27. Why not make liquid air, then boil off the oxygen, and use it for your welding needs?

  28. Miroslaw said/asked" Oxygen concentration is 20.9% in the air, 78% nitrogen, we have only 1.1% of other gases, my question is what if we have a little of other gases in the liquid nitrogen "?

    Lefty Noonan answered - The 1.1% of other gases is mostly Argon, which, like Nitrogen, is completely inert - so no problem if it is in the Nitrogen.

  29. David Stanford said...

    "Why not make liquid air, then boil off the oxygen, and use it for your welding needs"?

    Lefty Noonan replied;

    To weld, the oxygen must be 99.999 pure.

    The oxygen boiled off in this case would only be approx 95% pure

  30. Look up "pulsed tube cryocooler", especially in academic literature. They are a type of cryocooler that has no moving parts, and could probably be built by someone with a bit of manufacturing know-how, for under 150 bucks, if one were so inclined.

  31. Any chance of an additional photo of the entire rig with the parts labeled like they are in the LN2 generator diagram. (e.g. I love the cooler box, but I can't workout to which part it corresponds. I suspect it is the plastic tub of coolant, but I could be wrong.)

  32. Looking at this, I think the odds of my finding a cryo-cooler are pretty small, but this is something I'd really be interested in making. I'd personally probably go for a more expensive option of buying in bottled nitrogen, which I could get hold of quite easily, to avoid a membrane hunt, but I suspect the only way I'd see a cryocooler is assembling one myself. That'd change the focus of such a project considerably. I suspect it'd be more a matter of building stirling heat pumps that got to lower temperatures as you got the hang of building them.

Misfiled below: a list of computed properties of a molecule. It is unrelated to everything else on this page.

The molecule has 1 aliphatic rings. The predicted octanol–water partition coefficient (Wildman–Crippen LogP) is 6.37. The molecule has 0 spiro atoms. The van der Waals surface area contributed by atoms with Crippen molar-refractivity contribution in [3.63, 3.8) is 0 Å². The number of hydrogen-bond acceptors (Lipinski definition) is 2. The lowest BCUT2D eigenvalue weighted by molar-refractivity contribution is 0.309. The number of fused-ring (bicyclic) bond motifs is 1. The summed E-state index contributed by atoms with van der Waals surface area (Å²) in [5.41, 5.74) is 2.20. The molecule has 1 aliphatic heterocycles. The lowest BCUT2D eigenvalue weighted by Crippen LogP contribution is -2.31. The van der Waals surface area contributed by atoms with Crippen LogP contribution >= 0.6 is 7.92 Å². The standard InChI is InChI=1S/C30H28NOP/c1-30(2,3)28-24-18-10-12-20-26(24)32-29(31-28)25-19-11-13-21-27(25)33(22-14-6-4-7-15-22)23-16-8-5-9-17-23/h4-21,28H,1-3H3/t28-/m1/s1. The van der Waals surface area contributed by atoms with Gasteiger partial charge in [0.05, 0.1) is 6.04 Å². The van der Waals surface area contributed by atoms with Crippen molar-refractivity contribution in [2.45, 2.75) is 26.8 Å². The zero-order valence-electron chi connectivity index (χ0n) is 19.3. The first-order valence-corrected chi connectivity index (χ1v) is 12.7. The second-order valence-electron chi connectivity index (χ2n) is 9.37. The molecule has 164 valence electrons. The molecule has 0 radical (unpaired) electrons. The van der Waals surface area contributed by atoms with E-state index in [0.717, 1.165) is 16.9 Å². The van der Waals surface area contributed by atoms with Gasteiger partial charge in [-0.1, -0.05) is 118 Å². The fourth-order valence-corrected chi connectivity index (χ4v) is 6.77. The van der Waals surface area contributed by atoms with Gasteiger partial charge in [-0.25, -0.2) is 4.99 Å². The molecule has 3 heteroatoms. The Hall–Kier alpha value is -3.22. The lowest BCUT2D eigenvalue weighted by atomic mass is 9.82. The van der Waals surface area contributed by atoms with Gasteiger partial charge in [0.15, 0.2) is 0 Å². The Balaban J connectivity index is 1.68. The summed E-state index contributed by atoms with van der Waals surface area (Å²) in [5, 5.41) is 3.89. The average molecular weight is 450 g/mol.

33. @ Alex Wojtak

    Look up something called "Pulsed Tube Cryocooler". It's a Stirling cryocooler that has no moving parts (uses pressure waves instead), so it would be the easiest to build.

  34. I am looking for a start - what was the maker and part number for the nitrogen seperator and was it a PSA or membrane unit?

  35. Oh yeah and can we see either part or all of the N2 seperator in the pictures?

  36. Autonomy, check out my other blog post regarding the N2 generator:

    The actual separate membrane is the white in-line device at the right of the picture. It consists of a bundle of 1mm dia flexible tubes. The air is pumped into the bundle, and the flow is restricted at the outlet. As the air slowly passes through the tubes, the oxygen penetrates the tube wall, leaving nitrogen-enriched gas at the outlet.

    I bought the membrane off eBay. There was no manufacturer or model number info. As you may have found, nearly all nitrogen separation membranes are made for large industrial processes. It took a long time for me to find this one.

  37. I got my cryocoolers off of ebay.

    On the subject of pulse-tube coolers: I remember reading a paper a few months ago by a guy who built a working prototype out of a reciprocating jig saw and some tubing...